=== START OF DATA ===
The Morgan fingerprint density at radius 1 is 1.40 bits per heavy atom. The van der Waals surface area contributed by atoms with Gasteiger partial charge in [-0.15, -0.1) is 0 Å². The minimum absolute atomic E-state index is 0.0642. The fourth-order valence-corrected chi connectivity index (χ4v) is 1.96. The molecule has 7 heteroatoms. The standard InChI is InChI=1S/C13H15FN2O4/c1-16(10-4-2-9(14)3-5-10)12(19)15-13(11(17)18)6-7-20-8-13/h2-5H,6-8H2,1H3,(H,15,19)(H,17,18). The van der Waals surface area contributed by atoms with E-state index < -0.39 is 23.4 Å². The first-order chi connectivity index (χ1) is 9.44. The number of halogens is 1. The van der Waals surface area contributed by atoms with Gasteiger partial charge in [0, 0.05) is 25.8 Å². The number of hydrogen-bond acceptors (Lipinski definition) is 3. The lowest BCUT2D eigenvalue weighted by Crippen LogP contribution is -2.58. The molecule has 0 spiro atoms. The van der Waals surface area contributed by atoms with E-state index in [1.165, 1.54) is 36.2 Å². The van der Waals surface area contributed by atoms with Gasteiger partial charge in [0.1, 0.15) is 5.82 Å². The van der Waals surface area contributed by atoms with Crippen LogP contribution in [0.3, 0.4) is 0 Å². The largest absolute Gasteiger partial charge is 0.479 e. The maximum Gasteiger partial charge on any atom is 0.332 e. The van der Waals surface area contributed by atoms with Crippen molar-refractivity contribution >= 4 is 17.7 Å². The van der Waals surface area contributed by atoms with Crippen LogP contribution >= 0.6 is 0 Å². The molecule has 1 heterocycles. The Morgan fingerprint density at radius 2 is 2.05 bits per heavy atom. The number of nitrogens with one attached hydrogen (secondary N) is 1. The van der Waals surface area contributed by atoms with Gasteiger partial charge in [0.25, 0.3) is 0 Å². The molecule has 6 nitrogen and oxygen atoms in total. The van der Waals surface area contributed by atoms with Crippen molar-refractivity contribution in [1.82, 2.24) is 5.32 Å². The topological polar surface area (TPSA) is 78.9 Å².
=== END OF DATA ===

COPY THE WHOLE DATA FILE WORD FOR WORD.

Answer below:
The Morgan fingerprint density at radius 1 is 1.40 bits per heavy atom. The van der Waals surface area contributed by atoms with Gasteiger partial charge in [-0.15, -0.1) is 0 Å². The minimum absolute atomic E-state index is 0.0642. The fourth-order valence-corrected chi connectivity index (χ4v) is 1.96. The molecule has 7 heteroatoms. The standard InChI is InChI=1S/C13H15FN2O4/c1-16(10-4-2-9(14)3-5-10)12(19)15-13(11(17)18)6-7-20-8-13/h2-5H,6-8H2,1H3,(H,15,19)(H,17,18). The van der Waals surface area contributed by atoms with E-state index < -0.39 is 23.4 Å². The first-order chi connectivity index (χ1) is 9.44. The number of halogens is 1. The van der Waals surface area contributed by atoms with Gasteiger partial charge in [0, 0.05) is 25.8 Å². The number of hydrogen-bond acceptors (Lipinski definition) is 3. The lowest BCUT2D eigenvalue weighted by Crippen LogP contribution is -2.58. The molecule has 0 spiro atoms. The van der Waals surface area contributed by atoms with E-state index in [1.165, 1.54) is 36.2 Å². The van der Waals surface area contributed by atoms with Gasteiger partial charge in [0.1, 0.15) is 5.82 Å². The van der Waals surface area contributed by atoms with Crippen LogP contribution in [0.3, 0.4) is 0 Å². The largest absolute Gasteiger partial charge is 0.479 e. The maximum Gasteiger partial charge on any atom is 0.332 e. The van der Waals surface area contributed by atoms with Crippen molar-refractivity contribution >= 4 is 17.7 Å². The van der Waals surface area contributed by atoms with Crippen LogP contribution >= 0.6 is 0 Å². The molecule has 1 heterocycles. The Morgan fingerprint density at radius 2 is 2.05 bits per heavy atom. The number of nitrogens with one attached hydrogen (secondary N) is 1. The van der Waals surface area contributed by atoms with Gasteiger partial charge in [0.25, 0.3) is 0 Å². The molecule has 6 nitrogen and oxygen atoms in total. The van der Waals surface area contributed by atoms with Crippen molar-refractivity contribution in [1.82, 2.24) is 5.32 Å². The topological polar surface area (TPSA) is 78.9 Å².